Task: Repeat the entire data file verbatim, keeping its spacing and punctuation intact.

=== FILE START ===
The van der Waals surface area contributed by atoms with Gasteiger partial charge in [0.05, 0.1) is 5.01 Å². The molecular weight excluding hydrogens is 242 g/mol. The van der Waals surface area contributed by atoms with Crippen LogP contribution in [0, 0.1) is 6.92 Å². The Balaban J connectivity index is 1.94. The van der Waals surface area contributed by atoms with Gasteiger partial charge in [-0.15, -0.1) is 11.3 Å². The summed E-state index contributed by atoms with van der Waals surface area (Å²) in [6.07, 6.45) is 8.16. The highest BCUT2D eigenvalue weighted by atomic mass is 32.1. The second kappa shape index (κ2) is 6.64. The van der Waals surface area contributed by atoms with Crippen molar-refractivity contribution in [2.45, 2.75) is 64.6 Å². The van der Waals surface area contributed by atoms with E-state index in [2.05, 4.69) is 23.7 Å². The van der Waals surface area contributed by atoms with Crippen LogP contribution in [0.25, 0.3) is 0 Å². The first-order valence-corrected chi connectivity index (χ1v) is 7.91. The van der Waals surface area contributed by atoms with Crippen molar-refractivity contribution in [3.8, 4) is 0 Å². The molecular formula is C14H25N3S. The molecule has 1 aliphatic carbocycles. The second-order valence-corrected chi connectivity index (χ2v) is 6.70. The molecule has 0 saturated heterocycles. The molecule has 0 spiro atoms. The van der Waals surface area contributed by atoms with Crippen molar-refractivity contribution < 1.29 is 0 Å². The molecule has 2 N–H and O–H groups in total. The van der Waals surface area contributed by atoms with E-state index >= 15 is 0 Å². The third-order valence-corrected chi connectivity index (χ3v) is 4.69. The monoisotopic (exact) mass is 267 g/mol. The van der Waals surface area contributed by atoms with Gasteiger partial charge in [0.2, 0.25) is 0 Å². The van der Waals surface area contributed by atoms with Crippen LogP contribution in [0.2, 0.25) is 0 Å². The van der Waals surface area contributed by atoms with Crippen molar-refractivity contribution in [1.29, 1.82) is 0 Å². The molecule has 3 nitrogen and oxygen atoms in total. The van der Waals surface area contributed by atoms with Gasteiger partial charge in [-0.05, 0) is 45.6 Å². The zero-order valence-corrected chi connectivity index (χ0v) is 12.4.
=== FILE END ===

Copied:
The van der Waals surface area contributed by atoms with Gasteiger partial charge in [0.05, 0.1) is 5.01 Å². The molecular weight excluding hydrogens is 242 g/mol. The van der Waals surface area contributed by atoms with Crippen LogP contribution in [0, 0.1) is 6.92 Å². The Balaban J connectivity index is 1.94. The van der Waals surface area contributed by atoms with Gasteiger partial charge in [-0.15, -0.1) is 11.3 Å². The summed E-state index contributed by atoms with van der Waals surface area (Å²) in [6.07, 6.45) is 8.16. The highest BCUT2D eigenvalue weighted by atomic mass is 32.1. The second kappa shape index (κ2) is 6.64. The van der Waals surface area contributed by atoms with Crippen molar-refractivity contribution in [2.45, 2.75) is 64.6 Å². The van der Waals surface area contributed by atoms with E-state index in [2.05, 4.69) is 23.7 Å². The van der Waals surface area contributed by atoms with Crippen LogP contribution in [0.25, 0.3) is 0 Å². The first-order valence-corrected chi connectivity index (χ1v) is 7.91. The van der Waals surface area contributed by atoms with Crippen molar-refractivity contribution in [3.8, 4) is 0 Å². The molecular formula is C14H25N3S. The molecule has 1 aliphatic carbocycles. The second-order valence-corrected chi connectivity index (χ2v) is 6.70. The molecule has 0 saturated heterocycles. The molecule has 0 spiro atoms. The van der Waals surface area contributed by atoms with Crippen molar-refractivity contribution < 1.29 is 0 Å². The molecule has 2 N–H and O–H groups in total. The van der Waals surface area contributed by atoms with E-state index >= 15 is 0 Å². The third-order valence-corrected chi connectivity index (χ3v) is 4.69. The monoisotopic (exact) mass is 267 g/mol. The van der Waals surface area contributed by atoms with Gasteiger partial charge in [0.2, 0.25) is 0 Å². The van der Waals surface area contributed by atoms with Crippen LogP contribution in [0.2, 0.25) is 0 Å². The van der Waals surface area contributed by atoms with Crippen molar-refractivity contribution in [1.29, 1.82) is 0 Å². The molecule has 3 nitrogen and oxygen atoms in total. The van der Waals surface area contributed by atoms with Gasteiger partial charge in [-0.05, 0) is 45.6 Å². The zero-order valence-corrected chi connectivity index (χ0v) is 12.4.